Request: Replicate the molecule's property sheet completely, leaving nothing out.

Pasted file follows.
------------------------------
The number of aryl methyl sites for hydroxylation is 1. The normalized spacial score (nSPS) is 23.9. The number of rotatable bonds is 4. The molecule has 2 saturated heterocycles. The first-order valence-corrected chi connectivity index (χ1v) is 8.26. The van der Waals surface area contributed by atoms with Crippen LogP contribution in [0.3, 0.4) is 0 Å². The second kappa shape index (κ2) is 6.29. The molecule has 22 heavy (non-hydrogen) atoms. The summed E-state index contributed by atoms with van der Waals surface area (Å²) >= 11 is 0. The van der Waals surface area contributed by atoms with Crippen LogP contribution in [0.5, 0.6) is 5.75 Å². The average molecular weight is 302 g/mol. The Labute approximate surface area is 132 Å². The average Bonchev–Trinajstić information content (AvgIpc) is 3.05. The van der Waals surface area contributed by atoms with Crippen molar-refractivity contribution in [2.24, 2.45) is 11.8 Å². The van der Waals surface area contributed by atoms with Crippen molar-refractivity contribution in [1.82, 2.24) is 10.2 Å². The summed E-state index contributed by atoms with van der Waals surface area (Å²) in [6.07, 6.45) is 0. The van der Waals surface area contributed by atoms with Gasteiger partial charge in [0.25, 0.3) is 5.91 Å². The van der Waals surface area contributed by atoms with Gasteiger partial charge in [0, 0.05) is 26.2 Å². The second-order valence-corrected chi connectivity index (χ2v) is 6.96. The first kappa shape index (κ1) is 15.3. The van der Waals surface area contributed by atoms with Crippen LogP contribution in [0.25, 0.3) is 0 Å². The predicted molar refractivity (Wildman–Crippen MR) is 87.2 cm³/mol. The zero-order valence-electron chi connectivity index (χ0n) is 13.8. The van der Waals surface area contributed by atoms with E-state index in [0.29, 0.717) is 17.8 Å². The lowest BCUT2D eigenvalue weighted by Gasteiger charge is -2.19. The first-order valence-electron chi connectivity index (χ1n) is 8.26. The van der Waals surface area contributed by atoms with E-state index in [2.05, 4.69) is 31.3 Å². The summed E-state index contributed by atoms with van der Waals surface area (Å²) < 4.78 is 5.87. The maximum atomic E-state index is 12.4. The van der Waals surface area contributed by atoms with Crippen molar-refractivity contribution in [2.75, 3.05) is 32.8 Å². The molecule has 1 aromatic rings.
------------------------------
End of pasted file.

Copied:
The number of aryl methyl sites for hydroxylation is 1. The normalized spacial score (nSPS) is 23.9. The number of rotatable bonds is 4. The molecule has 2 saturated heterocycles. The first-order valence-corrected chi connectivity index (χ1v) is 8.26. The van der Waals surface area contributed by atoms with Crippen LogP contribution in [0.3, 0.4) is 0 Å². The second kappa shape index (κ2) is 6.29. The molecule has 22 heavy (non-hydrogen) atoms. The summed E-state index contributed by atoms with van der Waals surface area (Å²) >= 11 is 0. The van der Waals surface area contributed by atoms with Crippen LogP contribution in [0.5, 0.6) is 5.75 Å². The average molecular weight is 302 g/mol. The Labute approximate surface area is 132 Å². The average Bonchev–Trinajstić information content (AvgIpc) is 3.05. The van der Waals surface area contributed by atoms with Crippen molar-refractivity contribution in [2.24, 2.45) is 11.8 Å². The van der Waals surface area contributed by atoms with Crippen molar-refractivity contribution in [1.82, 2.24) is 10.2 Å². The summed E-state index contributed by atoms with van der Waals surface area (Å²) in [6.07, 6.45) is 0. The van der Waals surface area contributed by atoms with Gasteiger partial charge in [0.25, 0.3) is 5.91 Å². The van der Waals surface area contributed by atoms with Gasteiger partial charge in [0, 0.05) is 26.2 Å². The second-order valence-corrected chi connectivity index (χ2v) is 6.96. The first kappa shape index (κ1) is 15.3. The van der Waals surface area contributed by atoms with Crippen LogP contribution in [0.25, 0.3) is 0 Å². The predicted molar refractivity (Wildman–Crippen MR) is 87.2 cm³/mol. The zero-order valence-electron chi connectivity index (χ0n) is 13.8. The van der Waals surface area contributed by atoms with E-state index in [0.29, 0.717) is 17.8 Å². The lowest BCUT2D eigenvalue weighted by Gasteiger charge is -2.19. The first-order valence-electron chi connectivity index (χ1n) is 8.26. The van der Waals surface area contributed by atoms with E-state index in [2.05, 4.69) is 31.3 Å². The summed E-state index contributed by atoms with van der Waals surface area (Å²) < 4.78 is 5.87. The maximum atomic E-state index is 12.4. The van der Waals surface area contributed by atoms with Crippen molar-refractivity contribution in [2.75, 3.05) is 32.8 Å². The molecule has 1 aromatic rings.